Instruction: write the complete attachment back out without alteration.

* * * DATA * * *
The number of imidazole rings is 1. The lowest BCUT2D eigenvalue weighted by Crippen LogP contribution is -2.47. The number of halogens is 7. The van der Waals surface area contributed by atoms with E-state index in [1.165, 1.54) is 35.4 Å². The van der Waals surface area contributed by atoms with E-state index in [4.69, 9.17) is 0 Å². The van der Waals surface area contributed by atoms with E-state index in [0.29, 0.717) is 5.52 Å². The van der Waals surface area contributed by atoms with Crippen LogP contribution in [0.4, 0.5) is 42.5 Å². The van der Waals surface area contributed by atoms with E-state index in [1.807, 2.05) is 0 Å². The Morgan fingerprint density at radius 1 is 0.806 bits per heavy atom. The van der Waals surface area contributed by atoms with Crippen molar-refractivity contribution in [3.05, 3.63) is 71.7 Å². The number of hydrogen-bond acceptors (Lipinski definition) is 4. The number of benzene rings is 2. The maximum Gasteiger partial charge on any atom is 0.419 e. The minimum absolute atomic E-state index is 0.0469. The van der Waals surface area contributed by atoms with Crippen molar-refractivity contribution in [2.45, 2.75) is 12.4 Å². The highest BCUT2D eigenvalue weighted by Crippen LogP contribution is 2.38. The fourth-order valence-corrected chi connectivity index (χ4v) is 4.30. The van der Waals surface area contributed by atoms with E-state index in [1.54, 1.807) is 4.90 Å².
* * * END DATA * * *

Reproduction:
The number of imidazole rings is 1. The lowest BCUT2D eigenvalue weighted by Crippen LogP contribution is -2.47. The number of halogens is 7. The van der Waals surface area contributed by atoms with E-state index in [1.165, 1.54) is 35.4 Å². The van der Waals surface area contributed by atoms with E-state index in [4.69, 9.17) is 0 Å². The van der Waals surface area contributed by atoms with E-state index in [0.29, 0.717) is 5.52 Å². The van der Waals surface area contributed by atoms with Crippen LogP contribution in [0.4, 0.5) is 42.5 Å². The van der Waals surface area contributed by atoms with E-state index in [1.807, 2.05) is 0 Å². The Morgan fingerprint density at radius 1 is 0.806 bits per heavy atom. The van der Waals surface area contributed by atoms with Crippen molar-refractivity contribution in [3.05, 3.63) is 71.7 Å². The number of hydrogen-bond acceptors (Lipinski definition) is 4. The number of benzene rings is 2. The maximum Gasteiger partial charge on any atom is 0.419 e. The minimum absolute atomic E-state index is 0.0469. The van der Waals surface area contributed by atoms with Crippen molar-refractivity contribution in [2.45, 2.75) is 12.4 Å². The highest BCUT2D eigenvalue weighted by Crippen LogP contribution is 2.38. The fourth-order valence-corrected chi connectivity index (χ4v) is 4.30. The van der Waals surface area contributed by atoms with E-state index in [1.54, 1.807) is 4.90 Å².